With the movie pending, I’m re-reading and re-loving Shirato Sanpei‘s second run of Kamui manga. The godfather of ninja comics debuted the character in 1964, then re-imagined the property as a more grown up and severe manga in the 80’s. Kamui Gaiden was a critical and financial hit, crossed-over into anime, and inspired the live action film coming this year. Eclipse Comics made history when they published a 37 issue run in the U.S. as The Legend of Kamui: A Genuine Ninja Story – the first such importation of a Japanese title to our shores.
Here are some terrific combat panels from that run. Sanpei really had a knack for movement, and loved these leaping and tumbling attacks. Despite the amount of dynamic action, you can still ‘read’ what is happening, clearly see the techniques at work and how the killing blows are delivered. Aspiring artists have plenty to learn here:
The grocery list of things I love about this series is long indeed. Kamui is the archetypal skilled loner on the run, trying to leave behind his warrior life but needing those resented skills to survive constant pursuit. It’s a great structure, and over it Sanpei laid some emotionally challenging stories. You could never get too attached to a character, never too comfortable with a setting.
I also love characters with limited arsenals used in increasingly innovative ways. Kamui’s signature short sword and reverse grip technique dispatched 90% of his enemies. A few kunai or shuriken here or there, sometimes a grapple line, were pretty much it.
Eclipse released 37 issues total, starting in 1987. It was late in the ninja craze here, and rarely did the signature black suit appear on covers, so the title may have failed to find the audience it deserved. These gems can be found cheap on eBay, even in complete runs.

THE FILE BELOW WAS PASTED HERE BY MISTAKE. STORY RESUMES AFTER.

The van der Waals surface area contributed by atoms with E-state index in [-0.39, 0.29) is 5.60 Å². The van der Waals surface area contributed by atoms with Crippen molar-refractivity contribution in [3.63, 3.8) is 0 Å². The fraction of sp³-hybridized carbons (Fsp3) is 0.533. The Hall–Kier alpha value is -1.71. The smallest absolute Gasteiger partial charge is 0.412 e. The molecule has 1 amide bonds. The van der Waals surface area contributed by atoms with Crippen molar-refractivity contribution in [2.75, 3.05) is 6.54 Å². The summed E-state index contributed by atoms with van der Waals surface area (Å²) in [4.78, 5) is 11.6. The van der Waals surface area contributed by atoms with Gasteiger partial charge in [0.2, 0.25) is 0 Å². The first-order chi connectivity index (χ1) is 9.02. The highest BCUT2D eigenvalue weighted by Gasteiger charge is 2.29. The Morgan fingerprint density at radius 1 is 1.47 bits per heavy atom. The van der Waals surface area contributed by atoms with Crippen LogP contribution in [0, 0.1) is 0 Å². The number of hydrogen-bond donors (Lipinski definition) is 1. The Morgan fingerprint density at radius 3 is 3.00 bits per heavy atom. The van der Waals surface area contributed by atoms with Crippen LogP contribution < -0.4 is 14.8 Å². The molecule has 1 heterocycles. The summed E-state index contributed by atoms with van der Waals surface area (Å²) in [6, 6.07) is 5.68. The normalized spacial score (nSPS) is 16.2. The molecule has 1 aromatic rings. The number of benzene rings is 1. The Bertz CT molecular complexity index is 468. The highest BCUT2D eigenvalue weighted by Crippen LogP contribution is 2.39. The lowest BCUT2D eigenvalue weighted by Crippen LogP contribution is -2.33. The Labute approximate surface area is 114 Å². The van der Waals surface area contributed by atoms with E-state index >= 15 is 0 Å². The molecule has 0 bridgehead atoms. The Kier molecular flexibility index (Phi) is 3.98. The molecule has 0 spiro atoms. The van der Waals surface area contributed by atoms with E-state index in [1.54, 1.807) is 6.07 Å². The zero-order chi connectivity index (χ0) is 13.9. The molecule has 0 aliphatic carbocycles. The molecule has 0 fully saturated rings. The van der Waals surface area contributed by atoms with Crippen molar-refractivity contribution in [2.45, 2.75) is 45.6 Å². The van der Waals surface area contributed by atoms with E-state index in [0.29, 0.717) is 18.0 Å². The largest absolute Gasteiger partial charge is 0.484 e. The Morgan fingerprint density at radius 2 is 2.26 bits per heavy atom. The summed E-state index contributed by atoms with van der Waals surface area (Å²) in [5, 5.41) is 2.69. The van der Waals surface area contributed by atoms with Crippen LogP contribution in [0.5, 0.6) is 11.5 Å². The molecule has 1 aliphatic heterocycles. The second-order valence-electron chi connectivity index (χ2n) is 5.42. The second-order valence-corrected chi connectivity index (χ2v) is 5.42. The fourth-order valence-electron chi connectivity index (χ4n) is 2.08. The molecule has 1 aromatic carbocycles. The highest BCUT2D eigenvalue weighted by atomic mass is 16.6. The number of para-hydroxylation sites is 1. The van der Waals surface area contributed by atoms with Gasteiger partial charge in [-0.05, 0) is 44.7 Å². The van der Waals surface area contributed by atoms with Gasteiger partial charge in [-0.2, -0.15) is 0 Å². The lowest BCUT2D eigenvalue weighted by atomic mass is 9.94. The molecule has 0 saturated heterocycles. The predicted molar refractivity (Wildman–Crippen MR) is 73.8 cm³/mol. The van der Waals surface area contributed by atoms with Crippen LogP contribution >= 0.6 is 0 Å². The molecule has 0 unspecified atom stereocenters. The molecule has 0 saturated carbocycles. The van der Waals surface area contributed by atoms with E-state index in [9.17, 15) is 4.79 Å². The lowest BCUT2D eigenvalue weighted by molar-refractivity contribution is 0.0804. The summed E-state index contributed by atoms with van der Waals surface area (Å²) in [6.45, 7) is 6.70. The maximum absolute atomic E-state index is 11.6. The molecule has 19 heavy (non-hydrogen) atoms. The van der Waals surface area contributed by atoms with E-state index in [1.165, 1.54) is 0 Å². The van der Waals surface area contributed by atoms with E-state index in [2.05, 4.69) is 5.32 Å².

The first translated story arc, an incredible parable of struggling fishermen and the inescapability of one’s destined trade, was later collected into two trade paperbacks by VIZ, with reduced art. I prefer the originals, which often had liner notes on the historical subject matter or the artist’s craft.
Once upon a time, there was a ground-breaking Japanese TV series called Onmitsu Kenshin (or Onmitsu kenshi), starring Koichi Ose as Shintaro, wandering samurai detective protecting his half-brother the Shogun from various conspiracies and assassins. It was popular in Japan, but when the series shifted gears and integrated ninja as both friend and foe, it blew up and as The Samurai became an international sensation.
International? Sure, it had a HUGE English-speaking fan base! How could you forget in 1965 when those early seasons were dubbed into English and aired on TV daily? Remember when Ose did that promotional tour, greeted by thousands of screaming fans at the airport ala The Beatles? Remember how each subsequent season got more and more popular, with more and more ninja action? Wasn’t it great how they were syndicated for decades after, followed by other dubbed shows like Phantom Agents! Does anyone still have their officially licensed plastic swords they got for Christmas, or the wildly popular Shintaro trading cards?
No… Drawing a blank…
Well, that’s because it all happened in fucking Australia!!!